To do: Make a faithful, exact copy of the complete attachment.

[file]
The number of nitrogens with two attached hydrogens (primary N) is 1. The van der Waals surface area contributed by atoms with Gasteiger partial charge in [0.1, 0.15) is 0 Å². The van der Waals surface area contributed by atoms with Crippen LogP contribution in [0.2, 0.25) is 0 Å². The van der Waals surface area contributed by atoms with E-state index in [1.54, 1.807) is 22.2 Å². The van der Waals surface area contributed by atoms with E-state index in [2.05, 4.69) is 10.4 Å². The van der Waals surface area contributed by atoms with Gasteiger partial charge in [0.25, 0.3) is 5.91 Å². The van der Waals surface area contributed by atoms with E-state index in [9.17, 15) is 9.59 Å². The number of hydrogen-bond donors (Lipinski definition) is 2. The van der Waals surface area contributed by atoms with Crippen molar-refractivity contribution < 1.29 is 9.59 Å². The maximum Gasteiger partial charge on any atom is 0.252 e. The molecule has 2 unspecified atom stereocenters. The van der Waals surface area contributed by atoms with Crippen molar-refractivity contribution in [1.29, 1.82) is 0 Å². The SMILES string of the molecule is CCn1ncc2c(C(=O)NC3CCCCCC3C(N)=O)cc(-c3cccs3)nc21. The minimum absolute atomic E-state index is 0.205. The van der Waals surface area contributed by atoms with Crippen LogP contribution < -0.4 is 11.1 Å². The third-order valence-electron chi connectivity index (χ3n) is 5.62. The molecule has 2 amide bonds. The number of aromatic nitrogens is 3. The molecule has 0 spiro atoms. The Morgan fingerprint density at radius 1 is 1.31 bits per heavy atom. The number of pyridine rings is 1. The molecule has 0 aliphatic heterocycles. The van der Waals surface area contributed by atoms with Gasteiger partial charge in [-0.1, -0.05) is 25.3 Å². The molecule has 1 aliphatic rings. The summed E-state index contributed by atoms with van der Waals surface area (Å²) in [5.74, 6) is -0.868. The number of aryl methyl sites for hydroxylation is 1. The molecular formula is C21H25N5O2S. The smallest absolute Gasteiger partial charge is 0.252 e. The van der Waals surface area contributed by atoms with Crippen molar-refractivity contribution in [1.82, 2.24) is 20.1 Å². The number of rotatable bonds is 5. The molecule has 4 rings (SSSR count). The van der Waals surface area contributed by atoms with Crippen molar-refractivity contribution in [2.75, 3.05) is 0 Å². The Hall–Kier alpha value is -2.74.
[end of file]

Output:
The number of nitrogens with two attached hydrogens (primary N) is 1. The van der Waals surface area contributed by atoms with Gasteiger partial charge in [0.1, 0.15) is 0 Å². The van der Waals surface area contributed by atoms with Crippen LogP contribution in [0.2, 0.25) is 0 Å². The van der Waals surface area contributed by atoms with E-state index in [1.54, 1.807) is 22.2 Å². The van der Waals surface area contributed by atoms with E-state index in [2.05, 4.69) is 10.4 Å². The van der Waals surface area contributed by atoms with Gasteiger partial charge in [0.25, 0.3) is 5.91 Å². The van der Waals surface area contributed by atoms with E-state index in [9.17, 15) is 9.59 Å². The number of hydrogen-bond donors (Lipinski definition) is 2. The van der Waals surface area contributed by atoms with Crippen molar-refractivity contribution < 1.29 is 9.59 Å². The maximum Gasteiger partial charge on any atom is 0.252 e. The molecule has 2 unspecified atom stereocenters. The van der Waals surface area contributed by atoms with Crippen molar-refractivity contribution in [1.29, 1.82) is 0 Å². The SMILES string of the molecule is CCn1ncc2c(C(=O)NC3CCCCCC3C(N)=O)cc(-c3cccs3)nc21. The minimum absolute atomic E-state index is 0.205. The van der Waals surface area contributed by atoms with Crippen LogP contribution < -0.4 is 11.1 Å². The third-order valence-electron chi connectivity index (χ3n) is 5.62. The molecule has 2 amide bonds. The number of aromatic nitrogens is 3. The molecule has 0 spiro atoms. The Morgan fingerprint density at radius 1 is 1.31 bits per heavy atom. The number of pyridine rings is 1. The molecule has 0 aliphatic heterocycles. The van der Waals surface area contributed by atoms with Gasteiger partial charge in [-0.1, -0.05) is 25.3 Å². The molecule has 1 aliphatic rings. The summed E-state index contributed by atoms with van der Waals surface area (Å²) in [5.74, 6) is -0.868. The number of aryl methyl sites for hydroxylation is 1. The molecular formula is C21H25N5O2S. The smallest absolute Gasteiger partial charge is 0.252 e. The van der Waals surface area contributed by atoms with Crippen molar-refractivity contribution in [1.82, 2.24) is 20.1 Å². The number of rotatable bonds is 5. The molecule has 4 rings (SSSR count). The van der Waals surface area contributed by atoms with Crippen molar-refractivity contribution in [2.75, 3.05) is 0 Å². The Hall–Kier alpha value is -2.74.